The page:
The best way to deal with jail is to exude patience, and wrap it around a core of resolve and surrender. According to New York state law, all inmates upon arrival are isolated from the general population until they are tested for tuberculosis and that test comes back negative. Typically, that takes three days. Isolation means you are locked inside your cell with no access to the phone (the phone for cell block D happens to be located, tantalizingly, four feet from my bars – just out of reach); no access to books (the two books I have in my cell, lent to me by an empathetic inmate, are the Bible and Nora Roberts’ Carolina Moon, which is a 470-page paperback whose opening sentence is, “She woke in the body of a dead friend.”); and, of course, no access to wi fi, cell phones, e-mail or the internet.
I am writing with a borrowed pencil on the back of the “Chemung County Inmate Request Form,” which is a half sheet of paper. I am writing small and revising in my head. (Forgive the paragraphing – I’m trying to save space.)
Yesterday, I was told that no medical personnel were available to administer my TB test. When I was called down to the nurse this morning, she asked why I didn’t have my TB test yesterday. Of course, she was available yesterday. The resulting delay means that I will join the prison population and be released from 24 hour lock-down on Monday, rather than Sunday.
Frustration will be counter-productive and place me closer to despair. Let–it–go surrender, ironically, keeps me in touch with my resolve.
So, Monday, which is Earth Day, I will emerge from my cell and join the ecosystem of the Chemung County Jail, where the women’s voices are loud and defiant. Stingray (not her actual nickname), broke a tooth yesterday. When she showed it to officer Murphy’s Law (that’s his actual nickname) and said, “the other half is in my cell,” Murphy’s Law replied, “So, you think the tooth fairy’s going to come?” And then he left.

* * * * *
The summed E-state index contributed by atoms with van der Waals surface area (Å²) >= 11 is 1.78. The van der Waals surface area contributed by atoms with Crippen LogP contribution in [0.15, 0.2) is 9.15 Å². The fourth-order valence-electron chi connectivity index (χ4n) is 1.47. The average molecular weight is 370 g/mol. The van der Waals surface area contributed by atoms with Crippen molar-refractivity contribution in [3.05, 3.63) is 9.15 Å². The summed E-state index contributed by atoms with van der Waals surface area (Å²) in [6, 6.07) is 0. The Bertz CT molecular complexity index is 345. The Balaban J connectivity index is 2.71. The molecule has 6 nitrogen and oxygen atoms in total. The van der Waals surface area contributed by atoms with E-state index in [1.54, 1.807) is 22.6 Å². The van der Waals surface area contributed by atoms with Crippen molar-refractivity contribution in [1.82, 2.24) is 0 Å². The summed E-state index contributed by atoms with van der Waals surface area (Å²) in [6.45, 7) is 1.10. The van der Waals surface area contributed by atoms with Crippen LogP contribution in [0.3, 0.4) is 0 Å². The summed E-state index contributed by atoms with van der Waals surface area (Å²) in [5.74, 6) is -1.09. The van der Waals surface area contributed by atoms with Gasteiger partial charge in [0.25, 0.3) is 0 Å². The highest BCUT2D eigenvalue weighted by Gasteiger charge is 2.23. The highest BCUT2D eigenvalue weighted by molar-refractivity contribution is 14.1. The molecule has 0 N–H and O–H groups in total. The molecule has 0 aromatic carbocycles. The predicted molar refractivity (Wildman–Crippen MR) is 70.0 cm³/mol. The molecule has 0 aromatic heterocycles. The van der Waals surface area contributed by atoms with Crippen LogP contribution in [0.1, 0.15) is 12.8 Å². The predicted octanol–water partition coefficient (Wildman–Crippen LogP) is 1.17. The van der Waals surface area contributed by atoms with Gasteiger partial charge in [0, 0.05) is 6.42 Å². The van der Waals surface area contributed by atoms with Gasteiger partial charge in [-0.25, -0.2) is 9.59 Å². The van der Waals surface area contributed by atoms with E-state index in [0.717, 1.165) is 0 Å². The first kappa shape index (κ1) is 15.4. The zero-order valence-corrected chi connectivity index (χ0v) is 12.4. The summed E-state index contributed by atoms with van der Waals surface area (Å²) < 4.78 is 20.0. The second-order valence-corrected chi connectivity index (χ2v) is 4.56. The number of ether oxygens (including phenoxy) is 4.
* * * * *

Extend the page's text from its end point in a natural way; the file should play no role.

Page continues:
But she stood at the iron door and called for pain meds, over and over in a voice that I use for rally speeches. Full oration. Projecting to the rafters. Stingray is six months pregnant.
She got her pain meds.
Stingray is my inspiration. How can I use my time here – separated from the whole human race by the layers of steel and concrete – to speak loudly and defiantly about the business plans of a company called Inergy that seeks to turn my Finger Lakes home into a transportation and storage hub for fossil fuel gases? It is wrong to compress and bury explosive gases in salt caverns beside and beneath a lake – Seneca – that serves as a source of drinking water for 100,000 people. It is wrong to construct a flare stack on the banks of this lake, which will contribute hazardous air pollutants, including death-dealing ozone, into the air. It is wrong for DEC and EPA and FERC to turn a blind eye to a company that has, for the last 12 quarters, exceeded its permitted discharge of chemicals into this lake. It is wrong for a company to claim that basic geological knowledge about the bedrock itself, is a proprietary trade secret and hide it from the public and from the scientific community. It is wrong to deepen our dependency on fossil fuels in a time of climate emergency.
I could express these ideas more eloquently if there were coffee in jail. There is not.
I was led to cell #1 in block D of the Chemung County jail by three things. One is the decision of Inergy to industrialize the Finger Lakes region where I live and, in so doing, aid and abet the fracking industry by erecting a massive storage depot near the birthplace of my son. I consider this an act of desecration. That’s what biologists call the proximate cause of my decision to commit an act of trespass by blockading the Inergy’s compressor station driveway.
The ultimate cause is a commentary published last fall in the journal that all biologists read – Nature – by Jeremy Grantham, who is not a scientist, but an economist. (www.nature.com/uidfinder/10.1038/491303a) He noted that all the projections for climate change – even the worst case scenarios – were being overtaken by real-life data. In other words, our climate situation is worse than we thought – even when we assumed the worst. Mr. Grantham then exhorted scientists who have this knowledge to be bold – noting that no one is paying attention to this data: “Be persuasive, be bold, be arrested (if necessary).”